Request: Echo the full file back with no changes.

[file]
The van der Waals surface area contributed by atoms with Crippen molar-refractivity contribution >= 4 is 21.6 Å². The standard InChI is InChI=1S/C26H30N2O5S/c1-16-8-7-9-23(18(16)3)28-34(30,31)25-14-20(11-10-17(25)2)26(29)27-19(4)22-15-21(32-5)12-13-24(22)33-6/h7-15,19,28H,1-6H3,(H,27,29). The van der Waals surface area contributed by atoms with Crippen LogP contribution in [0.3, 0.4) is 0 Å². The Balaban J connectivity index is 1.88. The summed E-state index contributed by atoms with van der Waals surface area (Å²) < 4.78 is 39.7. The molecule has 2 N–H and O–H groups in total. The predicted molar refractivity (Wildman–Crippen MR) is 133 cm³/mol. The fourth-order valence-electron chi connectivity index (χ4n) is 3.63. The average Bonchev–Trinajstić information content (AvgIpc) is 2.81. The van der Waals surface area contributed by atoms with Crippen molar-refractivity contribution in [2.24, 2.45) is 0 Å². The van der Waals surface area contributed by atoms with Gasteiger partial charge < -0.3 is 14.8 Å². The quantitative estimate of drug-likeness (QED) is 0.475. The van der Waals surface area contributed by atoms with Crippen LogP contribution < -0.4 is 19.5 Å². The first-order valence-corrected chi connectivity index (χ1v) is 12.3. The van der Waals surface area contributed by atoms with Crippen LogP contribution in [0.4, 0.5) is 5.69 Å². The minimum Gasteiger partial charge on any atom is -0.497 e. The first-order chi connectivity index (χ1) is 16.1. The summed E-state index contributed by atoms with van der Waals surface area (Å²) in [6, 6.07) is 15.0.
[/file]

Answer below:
The van der Waals surface area contributed by atoms with Crippen molar-refractivity contribution >= 4 is 21.6 Å². The standard InChI is InChI=1S/C26H30N2O5S/c1-16-8-7-9-23(18(16)3)28-34(30,31)25-14-20(11-10-17(25)2)26(29)27-19(4)22-15-21(32-5)12-13-24(22)33-6/h7-15,19,28H,1-6H3,(H,27,29). The van der Waals surface area contributed by atoms with Crippen LogP contribution in [0.3, 0.4) is 0 Å². The Balaban J connectivity index is 1.88. The summed E-state index contributed by atoms with van der Waals surface area (Å²) < 4.78 is 39.7. The molecule has 2 N–H and O–H groups in total. The predicted molar refractivity (Wildman–Crippen MR) is 133 cm³/mol. The fourth-order valence-electron chi connectivity index (χ4n) is 3.63. The average Bonchev–Trinajstić information content (AvgIpc) is 2.81. The van der Waals surface area contributed by atoms with Crippen molar-refractivity contribution in [2.24, 2.45) is 0 Å². The van der Waals surface area contributed by atoms with Gasteiger partial charge < -0.3 is 14.8 Å². The quantitative estimate of drug-likeness (QED) is 0.475. The van der Waals surface area contributed by atoms with Crippen LogP contribution < -0.4 is 19.5 Å². The first-order valence-corrected chi connectivity index (χ1v) is 12.3. The van der Waals surface area contributed by atoms with Crippen LogP contribution in [0.4, 0.5) is 5.69 Å². The minimum Gasteiger partial charge on any atom is -0.497 e. The first-order chi connectivity index (χ1) is 16.1. The summed E-state index contributed by atoms with van der Waals surface area (Å²) in [6, 6.07) is 15.0.